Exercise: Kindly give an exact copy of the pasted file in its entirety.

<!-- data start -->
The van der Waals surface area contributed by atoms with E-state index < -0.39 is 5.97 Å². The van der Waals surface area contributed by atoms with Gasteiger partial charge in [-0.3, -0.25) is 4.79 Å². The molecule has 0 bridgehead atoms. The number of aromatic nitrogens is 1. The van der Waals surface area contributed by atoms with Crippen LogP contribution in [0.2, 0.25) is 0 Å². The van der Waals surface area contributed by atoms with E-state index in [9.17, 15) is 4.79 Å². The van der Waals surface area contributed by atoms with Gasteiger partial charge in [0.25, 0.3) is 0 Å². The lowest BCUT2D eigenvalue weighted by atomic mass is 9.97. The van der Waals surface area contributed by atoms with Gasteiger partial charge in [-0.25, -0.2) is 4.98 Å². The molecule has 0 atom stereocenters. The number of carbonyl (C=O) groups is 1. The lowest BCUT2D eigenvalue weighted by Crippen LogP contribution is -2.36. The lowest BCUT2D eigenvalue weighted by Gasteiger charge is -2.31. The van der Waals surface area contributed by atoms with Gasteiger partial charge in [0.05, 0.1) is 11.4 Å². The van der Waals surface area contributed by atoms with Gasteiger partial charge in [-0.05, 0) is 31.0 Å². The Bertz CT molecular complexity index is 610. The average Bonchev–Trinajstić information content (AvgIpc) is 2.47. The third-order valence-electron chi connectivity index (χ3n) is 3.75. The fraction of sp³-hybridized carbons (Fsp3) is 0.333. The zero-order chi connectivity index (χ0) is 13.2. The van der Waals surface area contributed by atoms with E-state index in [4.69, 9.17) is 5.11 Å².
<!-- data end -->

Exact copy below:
The van der Waals surface area contributed by atoms with E-state index < -0.39 is 5.97 Å². The van der Waals surface area contributed by atoms with Gasteiger partial charge in [-0.3, -0.25) is 4.79 Å². The molecule has 0 bridgehead atoms. The number of aromatic nitrogens is 1. The van der Waals surface area contributed by atoms with Crippen LogP contribution in [0.2, 0.25) is 0 Å². The van der Waals surface area contributed by atoms with E-state index in [9.17, 15) is 4.79 Å². The van der Waals surface area contributed by atoms with Gasteiger partial charge in [0.25, 0.3) is 0 Å². The lowest BCUT2D eigenvalue weighted by atomic mass is 9.97. The van der Waals surface area contributed by atoms with Gasteiger partial charge in [-0.25, -0.2) is 4.98 Å². The molecule has 0 atom stereocenters. The number of carbonyl (C=O) groups is 1. The lowest BCUT2D eigenvalue weighted by Crippen LogP contribution is -2.36. The lowest BCUT2D eigenvalue weighted by Gasteiger charge is -2.31. The van der Waals surface area contributed by atoms with Gasteiger partial charge in [0.05, 0.1) is 11.4 Å². The van der Waals surface area contributed by atoms with Gasteiger partial charge in [-0.05, 0) is 31.0 Å². The Bertz CT molecular complexity index is 610. The average Bonchev–Trinajstić information content (AvgIpc) is 2.47. The third-order valence-electron chi connectivity index (χ3n) is 3.75. The fraction of sp³-hybridized carbons (Fsp3) is 0.333. The zero-order chi connectivity index (χ0) is 13.2. The van der Waals surface area contributed by atoms with E-state index in [4.69, 9.17) is 5.11 Å².